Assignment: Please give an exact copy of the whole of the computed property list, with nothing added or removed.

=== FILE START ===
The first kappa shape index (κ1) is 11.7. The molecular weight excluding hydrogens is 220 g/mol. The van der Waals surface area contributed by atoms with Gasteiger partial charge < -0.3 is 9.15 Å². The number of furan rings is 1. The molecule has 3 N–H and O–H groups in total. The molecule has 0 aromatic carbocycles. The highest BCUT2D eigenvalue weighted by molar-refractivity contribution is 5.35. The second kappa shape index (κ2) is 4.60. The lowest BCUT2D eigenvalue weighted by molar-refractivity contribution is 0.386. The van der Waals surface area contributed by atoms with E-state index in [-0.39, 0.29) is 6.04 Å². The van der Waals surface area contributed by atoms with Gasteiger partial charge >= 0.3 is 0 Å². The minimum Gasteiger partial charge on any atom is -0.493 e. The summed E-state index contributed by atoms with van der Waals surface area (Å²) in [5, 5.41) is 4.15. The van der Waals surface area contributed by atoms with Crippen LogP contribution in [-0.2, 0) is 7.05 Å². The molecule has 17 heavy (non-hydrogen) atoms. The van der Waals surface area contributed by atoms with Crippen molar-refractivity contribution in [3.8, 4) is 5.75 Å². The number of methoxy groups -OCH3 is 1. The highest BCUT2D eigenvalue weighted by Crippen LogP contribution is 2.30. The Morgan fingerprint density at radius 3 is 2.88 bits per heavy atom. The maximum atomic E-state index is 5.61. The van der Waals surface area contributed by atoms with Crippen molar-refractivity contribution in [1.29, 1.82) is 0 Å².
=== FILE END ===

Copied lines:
The first kappa shape index (κ1) is 11.7. The molecular weight excluding hydrogens is 220 g/mol. The van der Waals surface area contributed by atoms with Gasteiger partial charge < -0.3 is 9.15 Å². The number of furan rings is 1. The molecule has 3 N–H and O–H groups in total. The molecule has 0 aromatic carbocycles. The highest BCUT2D eigenvalue weighted by molar-refractivity contribution is 5.35. The second kappa shape index (κ2) is 4.60. The lowest BCUT2D eigenvalue weighted by molar-refractivity contribution is 0.386. The van der Waals surface area contributed by atoms with E-state index in [-0.39, 0.29) is 6.04 Å². The van der Waals surface area contributed by atoms with Gasteiger partial charge >= 0.3 is 0 Å². The minimum Gasteiger partial charge on any atom is -0.493 e. The summed E-state index contributed by atoms with van der Waals surface area (Å²) in [5, 5.41) is 4.15. The van der Waals surface area contributed by atoms with Crippen LogP contribution in [-0.2, 0) is 7.05 Å². The molecule has 17 heavy (non-hydrogen) atoms. The van der Waals surface area contributed by atoms with Crippen molar-refractivity contribution in [3.8, 4) is 5.75 Å². The number of methoxy groups -OCH3 is 1. The highest BCUT2D eigenvalue weighted by Crippen LogP contribution is 2.30. The Morgan fingerprint density at radius 3 is 2.88 bits per heavy atom. The maximum atomic E-state index is 5.61. The van der Waals surface area contributed by atoms with Crippen molar-refractivity contribution in [1.29, 1.82) is 0 Å².